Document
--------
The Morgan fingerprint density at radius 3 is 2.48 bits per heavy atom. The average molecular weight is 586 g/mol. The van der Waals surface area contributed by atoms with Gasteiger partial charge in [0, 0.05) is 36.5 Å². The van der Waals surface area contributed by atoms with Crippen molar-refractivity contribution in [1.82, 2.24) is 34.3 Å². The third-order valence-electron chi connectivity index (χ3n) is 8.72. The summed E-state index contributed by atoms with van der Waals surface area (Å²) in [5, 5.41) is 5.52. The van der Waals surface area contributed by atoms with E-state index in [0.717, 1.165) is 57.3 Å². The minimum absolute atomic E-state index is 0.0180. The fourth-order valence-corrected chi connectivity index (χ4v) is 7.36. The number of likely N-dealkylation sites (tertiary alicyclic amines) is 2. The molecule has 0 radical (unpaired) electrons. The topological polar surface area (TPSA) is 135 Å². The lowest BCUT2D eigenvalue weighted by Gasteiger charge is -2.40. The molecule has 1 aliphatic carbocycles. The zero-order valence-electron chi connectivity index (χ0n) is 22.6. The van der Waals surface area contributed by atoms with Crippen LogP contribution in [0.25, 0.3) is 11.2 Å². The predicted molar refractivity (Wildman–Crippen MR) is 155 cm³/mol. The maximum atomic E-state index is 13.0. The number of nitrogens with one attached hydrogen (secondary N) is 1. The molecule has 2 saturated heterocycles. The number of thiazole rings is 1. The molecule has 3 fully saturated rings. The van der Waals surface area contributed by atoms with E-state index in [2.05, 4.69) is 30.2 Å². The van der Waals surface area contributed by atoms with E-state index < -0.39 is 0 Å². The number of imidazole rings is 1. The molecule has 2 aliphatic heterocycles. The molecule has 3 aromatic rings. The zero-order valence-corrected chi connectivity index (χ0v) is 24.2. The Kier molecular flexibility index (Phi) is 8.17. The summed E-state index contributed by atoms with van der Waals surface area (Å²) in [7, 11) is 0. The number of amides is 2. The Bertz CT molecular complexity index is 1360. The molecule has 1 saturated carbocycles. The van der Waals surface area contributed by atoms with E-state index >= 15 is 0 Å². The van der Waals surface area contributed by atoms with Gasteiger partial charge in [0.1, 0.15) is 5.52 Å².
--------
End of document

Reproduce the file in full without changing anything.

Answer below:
The Morgan fingerprint density at radius 3 is 2.48 bits per heavy atom. The average molecular weight is 586 g/mol. The van der Waals surface area contributed by atoms with Gasteiger partial charge in [0, 0.05) is 36.5 Å². The van der Waals surface area contributed by atoms with Crippen molar-refractivity contribution in [1.82, 2.24) is 34.3 Å². The third-order valence-electron chi connectivity index (χ3n) is 8.72. The summed E-state index contributed by atoms with van der Waals surface area (Å²) in [5, 5.41) is 5.52. The van der Waals surface area contributed by atoms with E-state index in [0.717, 1.165) is 57.3 Å². The minimum absolute atomic E-state index is 0.0180. The fourth-order valence-corrected chi connectivity index (χ4v) is 7.36. The number of likely N-dealkylation sites (tertiary alicyclic amines) is 2. The molecule has 0 radical (unpaired) electrons. The topological polar surface area (TPSA) is 135 Å². The lowest BCUT2D eigenvalue weighted by Gasteiger charge is -2.40. The molecule has 1 aliphatic carbocycles. The zero-order valence-electron chi connectivity index (χ0n) is 22.6. The van der Waals surface area contributed by atoms with Crippen LogP contribution in [0.25, 0.3) is 11.2 Å². The predicted molar refractivity (Wildman–Crippen MR) is 155 cm³/mol. The maximum atomic E-state index is 13.0. The number of nitrogens with one attached hydrogen (secondary N) is 1. The molecule has 2 saturated heterocycles. The number of thiazole rings is 1. The molecule has 3 fully saturated rings. The van der Waals surface area contributed by atoms with E-state index in [2.05, 4.69) is 30.2 Å². The van der Waals surface area contributed by atoms with E-state index < -0.39 is 0 Å². The number of imidazole rings is 1. The molecule has 2 aliphatic heterocycles. The molecule has 3 aromatic rings. The zero-order valence-corrected chi connectivity index (χ0v) is 24.2. The Kier molecular flexibility index (Phi) is 8.17. The summed E-state index contributed by atoms with van der Waals surface area (Å²) in [7, 11) is 0. The number of amides is 2. The Bertz CT molecular complexity index is 1360. The molecule has 1 saturated carbocycles. The van der Waals surface area contributed by atoms with E-state index >= 15 is 0 Å². The van der Waals surface area contributed by atoms with Gasteiger partial charge in [0.1, 0.15) is 5.52 Å².